• Politics
    The Week

    The noble lie about masks and coronavirus should never have been told

    Those of you of a certain age will doubtless remember a time when it was universally acknowledged that wearing masks would not protect you or anyone else from the coronavirus pandemic. By "certain age" here I mean all living Americans born on or before April 1, 2020, which according to my notes is when it became possible to express a contrary position in polite society.This was always nonsense. The White House is now suggesting that all of us should wear masks whenever we leave our houses. We are even stealing vast stockpiles of them from the Germans, who have been wearing them in public for around a month on the rather more numerous occasions when their leaders exempt them from house arrest. People who can't get proper masks (apparently the kind people wear when they spray for bugs) are being encouraged to make their own. If nothing else, this has given tedious DIY addicts something else to be self satisfied about. No one cares how quaint and interesting you think the piece of cloth meant to protect you from a disease is, okay?Whether the journalists and other apparent experts who enthusiastically spread this apparent lie about masks knew it was false is very much an open question. Some of us found it odd that the same people were also saying that masks should be reserved for use by medical professionals. If masks don't do anything, why do doctors and nurses need them? Are they an ornamental part of a dress uniform? The mind reels.Regardless of the personal honesty of those involved in it, this propaganda campaign should never have been conducted in the first place. It is one thing to debate what should be empirical questions, such as the efficacy of wearing protective equipment in an attempt to forestall the spread of viral infections; it is another for people to bang on about whatever the latest current corona wisdom is with the same tedious certainty that not long ago made us a nation of Logan Act scholars and experts on the non-existent criminal law implications of the emoluments clause. These manias do roughly as much for public health as those kids — there was at least one in every first-grade class — who relentlessly ssshh everyone else in line do to improve schoolyard behavior.The 180-degree shift in acceptable public opinion about masks is in line with how the rest of this crisis has unfolded. Masks won't help. Everyone needs a mask. It's not worth shutting down travel to and from China over the virus, and Trump is just being a xenophobe here. Trump should have done more to prevent the virus from coming to these shores. It's less dangerous than the flu; calling it less dangerous than the flu is a right-wing meme, perhaps even (one shudders) "misinformation." Human beings can't even transmit the virus directly to one another; it originated with animals in Chinese open-air "wet" food markets. Talking about the wet markets is racist, except when Dr. Fauci does it.Can we please stop talking this way? As I write this our paper of record is all but publicly rooting for the failure of anti-malarial drugs that appear to have been successful in treating some coronavirus patients. It is not against "science," whatever that may be, for the president or anyone else to observe that certain medicines or treatments have worked. It is not for science, either. It's just a fact that may or may not have limited application depending upon what happens over the next few months. A bit more epistemic humility would be welcome all around.As would more of I will bluntly call adult behavior. We must put an end to the idea that the best way to get through this crisis is to say things we know are not true in the hope of getting people to behave a certain way. This means not saying masks are useless when what you really mean is, "Masks are in short supply, please consider before you start hoarding them whether you really need them at present and if so how many." Ditto the painfully relentless attempts to give young people the impression that they are horribly likely to die from the new virus. Even in Italy, the country with the worst measured fatality rate so far, around 86 percent of all the deceased have been aged 70 or older, and 50 percent were at least 80. We do not need to zero in on statistical anomalies or otherwise engage in scaremongering. It should be enough to say, "Even though you are very unlikely to die from coronavirus, remember that you could contract the disease and spread it to more vulnerable people without even experiencing symptoms, so please don't revel with 5000 strangers at the beach and then run home to give Grandma a hug."This is how grown-ups talk to one another.More stories from theweek.com 5 funny cartoons about social distancing Health experts say official U.S. coronavirus death toll is understated 5 brutally funny cartoons about Trump's TV ratings boast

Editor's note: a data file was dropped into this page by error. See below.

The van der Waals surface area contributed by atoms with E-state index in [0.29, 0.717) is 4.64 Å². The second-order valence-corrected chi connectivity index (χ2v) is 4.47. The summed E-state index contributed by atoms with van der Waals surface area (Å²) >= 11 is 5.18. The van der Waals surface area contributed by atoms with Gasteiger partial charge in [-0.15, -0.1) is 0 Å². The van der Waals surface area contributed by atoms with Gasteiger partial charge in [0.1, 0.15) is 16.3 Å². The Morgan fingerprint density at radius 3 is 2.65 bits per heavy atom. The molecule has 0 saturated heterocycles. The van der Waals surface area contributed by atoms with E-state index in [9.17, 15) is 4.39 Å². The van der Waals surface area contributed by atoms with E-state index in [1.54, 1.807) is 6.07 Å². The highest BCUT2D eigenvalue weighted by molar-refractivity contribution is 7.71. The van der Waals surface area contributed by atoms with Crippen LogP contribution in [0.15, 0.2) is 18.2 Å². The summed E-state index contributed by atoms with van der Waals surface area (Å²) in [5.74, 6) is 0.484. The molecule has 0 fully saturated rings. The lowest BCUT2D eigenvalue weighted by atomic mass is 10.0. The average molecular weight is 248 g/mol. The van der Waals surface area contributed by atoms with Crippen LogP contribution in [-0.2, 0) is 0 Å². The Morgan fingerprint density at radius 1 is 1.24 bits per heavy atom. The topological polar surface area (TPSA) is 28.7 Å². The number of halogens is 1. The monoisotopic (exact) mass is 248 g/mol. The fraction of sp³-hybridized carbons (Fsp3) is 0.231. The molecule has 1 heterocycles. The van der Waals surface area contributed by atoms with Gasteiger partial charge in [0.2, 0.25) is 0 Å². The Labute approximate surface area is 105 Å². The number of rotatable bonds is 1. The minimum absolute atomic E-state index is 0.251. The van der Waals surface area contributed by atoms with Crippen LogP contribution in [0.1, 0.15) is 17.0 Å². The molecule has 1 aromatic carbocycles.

• U.S.
    The Guardian

    Sean Hannity defends Fox News against claims of coronavirus misinformation: 'I never called it a hoax’